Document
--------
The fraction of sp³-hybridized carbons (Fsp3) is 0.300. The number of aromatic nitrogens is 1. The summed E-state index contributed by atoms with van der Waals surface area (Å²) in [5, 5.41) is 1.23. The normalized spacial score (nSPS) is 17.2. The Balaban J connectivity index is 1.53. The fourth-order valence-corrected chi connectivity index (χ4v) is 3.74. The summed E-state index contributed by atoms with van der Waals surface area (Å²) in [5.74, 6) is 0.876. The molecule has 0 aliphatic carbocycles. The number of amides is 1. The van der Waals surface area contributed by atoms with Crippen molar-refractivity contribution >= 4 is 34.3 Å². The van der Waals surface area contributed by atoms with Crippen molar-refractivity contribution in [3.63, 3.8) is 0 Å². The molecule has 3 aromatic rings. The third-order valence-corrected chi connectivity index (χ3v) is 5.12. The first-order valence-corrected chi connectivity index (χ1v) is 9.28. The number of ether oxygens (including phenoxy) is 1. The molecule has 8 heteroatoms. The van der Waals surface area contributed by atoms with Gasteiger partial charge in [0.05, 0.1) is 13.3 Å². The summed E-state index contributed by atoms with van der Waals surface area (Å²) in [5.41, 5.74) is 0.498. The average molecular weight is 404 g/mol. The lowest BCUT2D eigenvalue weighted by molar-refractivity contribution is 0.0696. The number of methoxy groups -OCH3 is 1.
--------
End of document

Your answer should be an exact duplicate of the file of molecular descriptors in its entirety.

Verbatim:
The fraction of sp³-hybridized carbons (Fsp3) is 0.300. The number of aromatic nitrogens is 1. The summed E-state index contributed by atoms with van der Waals surface area (Å²) in [5, 5.41) is 1.23. The normalized spacial score (nSPS) is 17.2. The Balaban J connectivity index is 1.53. The fourth-order valence-corrected chi connectivity index (χ4v) is 3.74. The summed E-state index contributed by atoms with van der Waals surface area (Å²) in [5.74, 6) is 0.876. The molecule has 0 aliphatic carbocycles. The number of amides is 1. The van der Waals surface area contributed by atoms with Crippen molar-refractivity contribution >= 4 is 34.3 Å². The van der Waals surface area contributed by atoms with Crippen molar-refractivity contribution in [3.63, 3.8) is 0 Å². The molecule has 3 aromatic rings. The third-order valence-corrected chi connectivity index (χ3v) is 5.12. The first-order valence-corrected chi connectivity index (χ1v) is 9.28. The number of ether oxygens (including phenoxy) is 1. The molecule has 8 heteroatoms. The van der Waals surface area contributed by atoms with Gasteiger partial charge in [0.05, 0.1) is 13.3 Å². The summed E-state index contributed by atoms with van der Waals surface area (Å²) in [5.41, 5.74) is 0.498. The average molecular weight is 404 g/mol. The lowest BCUT2D eigenvalue weighted by molar-refractivity contribution is 0.0696. The number of methoxy groups -OCH3 is 1.